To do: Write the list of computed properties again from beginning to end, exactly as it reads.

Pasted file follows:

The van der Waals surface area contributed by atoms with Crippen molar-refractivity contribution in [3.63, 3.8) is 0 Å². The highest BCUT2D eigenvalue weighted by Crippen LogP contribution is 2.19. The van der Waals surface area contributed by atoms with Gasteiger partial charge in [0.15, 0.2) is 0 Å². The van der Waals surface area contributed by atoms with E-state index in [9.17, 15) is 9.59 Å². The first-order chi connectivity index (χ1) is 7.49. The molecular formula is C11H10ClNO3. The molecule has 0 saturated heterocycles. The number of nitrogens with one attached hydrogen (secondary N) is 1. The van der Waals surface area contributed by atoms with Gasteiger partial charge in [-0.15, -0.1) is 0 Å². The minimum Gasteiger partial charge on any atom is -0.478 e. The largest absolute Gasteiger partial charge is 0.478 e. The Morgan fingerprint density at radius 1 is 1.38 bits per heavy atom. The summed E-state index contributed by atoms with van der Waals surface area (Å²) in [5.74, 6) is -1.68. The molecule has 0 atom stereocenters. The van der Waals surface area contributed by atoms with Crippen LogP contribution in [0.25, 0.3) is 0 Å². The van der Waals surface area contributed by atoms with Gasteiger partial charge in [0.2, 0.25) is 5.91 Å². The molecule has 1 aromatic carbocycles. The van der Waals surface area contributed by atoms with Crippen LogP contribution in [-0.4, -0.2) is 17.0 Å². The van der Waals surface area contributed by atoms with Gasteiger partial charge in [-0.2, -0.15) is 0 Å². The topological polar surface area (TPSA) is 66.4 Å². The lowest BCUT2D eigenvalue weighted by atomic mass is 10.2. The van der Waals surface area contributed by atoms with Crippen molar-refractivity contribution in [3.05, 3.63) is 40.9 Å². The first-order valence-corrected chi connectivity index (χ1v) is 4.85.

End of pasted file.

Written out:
The van der Waals surface area contributed by atoms with Crippen molar-refractivity contribution in [3.63, 3.8) is 0 Å². The highest BCUT2D eigenvalue weighted by Crippen LogP contribution is 2.19. The van der Waals surface area contributed by atoms with Gasteiger partial charge in [0.15, 0.2) is 0 Å². The van der Waals surface area contributed by atoms with E-state index in [9.17, 15) is 9.59 Å². The first-order chi connectivity index (χ1) is 7.49. The molecular formula is C11H10ClNO3. The molecule has 0 saturated heterocycles. The number of nitrogens with one attached hydrogen (secondary N) is 1. The van der Waals surface area contributed by atoms with Gasteiger partial charge in [-0.15, -0.1) is 0 Å². The minimum Gasteiger partial charge on any atom is -0.478 e. The largest absolute Gasteiger partial charge is 0.478 e. The Morgan fingerprint density at radius 1 is 1.38 bits per heavy atom. The summed E-state index contributed by atoms with van der Waals surface area (Å²) in [5.74, 6) is -1.68. The molecule has 0 atom stereocenters. The van der Waals surface area contributed by atoms with Crippen LogP contribution in [0.25, 0.3) is 0 Å². The van der Waals surface area contributed by atoms with Gasteiger partial charge in [0.2, 0.25) is 5.91 Å². The molecule has 1 aromatic carbocycles. The van der Waals surface area contributed by atoms with Crippen LogP contribution in [-0.4, -0.2) is 17.0 Å². The van der Waals surface area contributed by atoms with Gasteiger partial charge in [-0.2, -0.15) is 0 Å². The topological polar surface area (TPSA) is 66.4 Å². The lowest BCUT2D eigenvalue weighted by atomic mass is 10.2. The van der Waals surface area contributed by atoms with Crippen molar-refractivity contribution in [3.05, 3.63) is 40.9 Å². The first-order valence-corrected chi connectivity index (χ1v) is 4.85.